Staying at Home with Tony Goodman
Burgundy is possibly the world’s best wine region. A complex terrain of vines, terroir and reputations. Within the Bourgogne AOC, set slightly apart from the main body of vineyards is Chablis. Using only Chardonnay grapes, the terroir produces powerful, yet approachable flint dry chewable white wines that work brilliantly with rich seafood dishes and for me hard salty late night fireside cheese.
As someone on a modest budget the Grand and Premier Cru remain untroubled as I cruise the wine shop shelves. AOC Chablis is what I look for, price is usually a good guide, Be prepared to pay around 20 – 25€. Colour is another guide, I look for a pale straw wine with a faint hint of green.
Tannhauser has never really appealed. The opening ballet section seemed disruptive, though I appreciate that’s actually the point. The second act felt just a bit too Wagnerian, a bit too pompous, as if Wagner threw everything at a blank score sheet. The final act just seemed to drag despite the tragic events and final resolution. That was until I came across an August 1978 Beyrouth production, The act 1 ballet seemed to be more coherent than indulgent, Act 2 seemed kinder and Welsh soprano Gwyneth Jones in Act 3 was sublime.
Residing no more than 40 meters from our terrace is our good friend Michel Sarazin. An artist whose work has been exhibited around the world. Vibrant without being gaudy, he is Perpignan’s Marc Chagall. Fast approaching his ninth decade we wished him well telephonically with a promise, when circumstance allow that will enjoy a small verre together.
Over the last three weeks I have tended a neighbour’s terrace garden while they were undertaking further professional studies. It was quite delightful to have an additional space to enjoy for 30 minutes a day as I watered, pruned and more importantly took in the view. A simple but a quite satisfying distraction.
Marche Place Belgique
Our local market is now twice a week, Thursday and Sundays. The Sunday market this week offered hot spit roast chickens, an enlarged selection of fresh fruit and vegetables and a Tahitian food truck offering treats from the south pacific. From now on Sunday lunches are sorted.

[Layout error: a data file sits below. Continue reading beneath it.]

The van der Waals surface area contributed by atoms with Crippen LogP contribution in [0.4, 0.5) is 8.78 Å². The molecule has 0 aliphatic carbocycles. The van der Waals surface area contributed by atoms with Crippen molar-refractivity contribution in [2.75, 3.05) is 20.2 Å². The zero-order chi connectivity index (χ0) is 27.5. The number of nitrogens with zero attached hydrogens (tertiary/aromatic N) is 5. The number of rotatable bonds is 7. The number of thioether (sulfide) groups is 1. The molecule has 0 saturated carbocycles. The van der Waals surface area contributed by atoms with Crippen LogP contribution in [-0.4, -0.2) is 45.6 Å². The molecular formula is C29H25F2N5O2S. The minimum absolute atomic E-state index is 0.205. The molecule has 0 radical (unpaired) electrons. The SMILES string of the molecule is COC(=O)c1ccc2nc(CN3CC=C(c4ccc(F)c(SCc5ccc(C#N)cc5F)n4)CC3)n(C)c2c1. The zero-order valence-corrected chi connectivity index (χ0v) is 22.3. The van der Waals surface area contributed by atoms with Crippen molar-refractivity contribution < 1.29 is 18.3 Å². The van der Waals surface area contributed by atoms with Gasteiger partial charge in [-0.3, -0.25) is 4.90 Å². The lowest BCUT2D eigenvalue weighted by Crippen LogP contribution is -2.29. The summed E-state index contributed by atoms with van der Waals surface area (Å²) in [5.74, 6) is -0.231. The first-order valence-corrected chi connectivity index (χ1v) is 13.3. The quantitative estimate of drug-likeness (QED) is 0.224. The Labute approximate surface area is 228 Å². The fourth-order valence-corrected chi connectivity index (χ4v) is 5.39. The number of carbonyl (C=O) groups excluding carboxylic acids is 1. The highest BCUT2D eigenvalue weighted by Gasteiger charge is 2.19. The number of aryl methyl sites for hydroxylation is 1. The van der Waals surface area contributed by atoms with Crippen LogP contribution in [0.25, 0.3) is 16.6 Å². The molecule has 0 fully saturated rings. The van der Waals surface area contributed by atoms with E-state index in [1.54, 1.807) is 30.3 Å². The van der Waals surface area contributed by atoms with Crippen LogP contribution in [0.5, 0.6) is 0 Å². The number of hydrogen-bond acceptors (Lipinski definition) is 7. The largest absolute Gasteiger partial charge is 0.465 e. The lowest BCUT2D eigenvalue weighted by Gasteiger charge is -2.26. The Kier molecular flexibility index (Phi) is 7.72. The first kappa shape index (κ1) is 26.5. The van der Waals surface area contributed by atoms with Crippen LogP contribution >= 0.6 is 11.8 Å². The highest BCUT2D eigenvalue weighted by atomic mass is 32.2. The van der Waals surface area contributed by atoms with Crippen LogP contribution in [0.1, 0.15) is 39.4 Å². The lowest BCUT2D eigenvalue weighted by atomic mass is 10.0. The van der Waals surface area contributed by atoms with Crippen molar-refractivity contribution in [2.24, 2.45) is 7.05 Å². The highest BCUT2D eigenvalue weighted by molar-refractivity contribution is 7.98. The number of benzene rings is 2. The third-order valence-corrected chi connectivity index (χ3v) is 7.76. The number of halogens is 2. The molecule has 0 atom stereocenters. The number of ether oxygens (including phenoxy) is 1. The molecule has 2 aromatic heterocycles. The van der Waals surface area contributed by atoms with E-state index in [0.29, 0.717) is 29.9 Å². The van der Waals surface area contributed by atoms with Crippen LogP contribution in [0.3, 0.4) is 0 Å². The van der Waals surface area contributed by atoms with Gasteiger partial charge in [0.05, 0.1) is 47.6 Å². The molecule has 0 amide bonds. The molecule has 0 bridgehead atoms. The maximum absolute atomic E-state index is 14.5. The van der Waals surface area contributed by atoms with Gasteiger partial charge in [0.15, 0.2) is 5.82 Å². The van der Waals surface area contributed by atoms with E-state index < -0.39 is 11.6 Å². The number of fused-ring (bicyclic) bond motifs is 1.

Coquilles St Jacques are back
An early stroll on Saturday morning saw us secure the services of two thick glistening salmon steaks and six enormous fresh trawled scallops.
Coquilles St Jacques and parsley butter
At this time of year there is no excuse for not buying fresh scallops. While frozen scallops can be quite good, treat yourself and get fresh.
Ask the fishmonger to clean the scallops, leaving them in their shells. Cleaning scallops is actually not one of life’s joys.
When you get them home give them a light rinse and check there is no hidden grit. Place in the fridge for at least two hours before they join you for dinner.
I like to use soft butter for seafood as it usually has less salt. Carve off a good sized pat and let it soften, avoid the temptation to heat it in any way as it will clarify.
De-stem and roughly chop the parsley, flat leaf if possible and mash into the butter with a fork when the butter has softened. Mix it well.
Scatter a good amount of course salt onto a flat roast tray to help the scallops to sit level. Five minutes or so before they are needed, place a good sized knob of the butter on top of each scallops and slid them under a hot as possible grill. Leave the oven door slightly ajar as you need to monitor the cooking process, don’t overcook them.
It will also allow you to enjoy the seaside aroma of butter and hot seashells. Serve with a light ground of black pepper.
Accompany with a light white, nothing too woody.